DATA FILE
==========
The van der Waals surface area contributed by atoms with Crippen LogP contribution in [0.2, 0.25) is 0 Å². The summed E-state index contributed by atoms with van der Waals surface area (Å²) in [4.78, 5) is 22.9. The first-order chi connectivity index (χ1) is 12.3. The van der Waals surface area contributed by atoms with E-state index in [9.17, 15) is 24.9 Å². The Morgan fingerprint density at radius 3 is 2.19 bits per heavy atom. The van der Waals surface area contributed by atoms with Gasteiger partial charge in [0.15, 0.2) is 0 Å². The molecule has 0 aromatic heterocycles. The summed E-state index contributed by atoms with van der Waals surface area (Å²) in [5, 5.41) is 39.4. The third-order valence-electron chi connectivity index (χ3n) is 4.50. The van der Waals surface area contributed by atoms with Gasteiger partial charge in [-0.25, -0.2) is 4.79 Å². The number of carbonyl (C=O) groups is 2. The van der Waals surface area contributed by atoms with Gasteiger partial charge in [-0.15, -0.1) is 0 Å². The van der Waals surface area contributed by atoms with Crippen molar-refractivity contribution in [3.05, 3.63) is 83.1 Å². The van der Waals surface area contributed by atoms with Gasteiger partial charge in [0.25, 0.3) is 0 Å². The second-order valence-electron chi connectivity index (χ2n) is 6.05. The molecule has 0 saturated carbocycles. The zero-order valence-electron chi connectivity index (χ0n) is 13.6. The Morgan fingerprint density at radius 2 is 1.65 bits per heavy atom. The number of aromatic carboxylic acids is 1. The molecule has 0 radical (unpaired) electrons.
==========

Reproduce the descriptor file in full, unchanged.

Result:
The van der Waals surface area contributed by atoms with Crippen LogP contribution in [0.2, 0.25) is 0 Å². The summed E-state index contributed by atoms with van der Waals surface area (Å²) in [4.78, 5) is 22.9. The first-order chi connectivity index (χ1) is 12.3. The van der Waals surface area contributed by atoms with E-state index in [9.17, 15) is 24.9 Å². The Morgan fingerprint density at radius 3 is 2.19 bits per heavy atom. The van der Waals surface area contributed by atoms with Gasteiger partial charge in [0.15, 0.2) is 0 Å². The molecule has 0 aromatic heterocycles. The summed E-state index contributed by atoms with van der Waals surface area (Å²) in [5, 5.41) is 39.4. The third-order valence-electron chi connectivity index (χ3n) is 4.50. The van der Waals surface area contributed by atoms with Gasteiger partial charge in [-0.25, -0.2) is 4.79 Å². The number of carbonyl (C=O) groups is 2. The van der Waals surface area contributed by atoms with Gasteiger partial charge in [-0.15, -0.1) is 0 Å². The van der Waals surface area contributed by atoms with Crippen molar-refractivity contribution in [3.05, 3.63) is 83.1 Å². The van der Waals surface area contributed by atoms with Gasteiger partial charge in [0.25, 0.3) is 0 Å². The second-order valence-electron chi connectivity index (χ2n) is 6.05. The molecule has 0 saturated carbocycles. The zero-order valence-electron chi connectivity index (χ0n) is 13.6. The Morgan fingerprint density at radius 2 is 1.65 bits per heavy atom. The number of aromatic carboxylic acids is 1. The molecule has 0 radical (unpaired) electrons.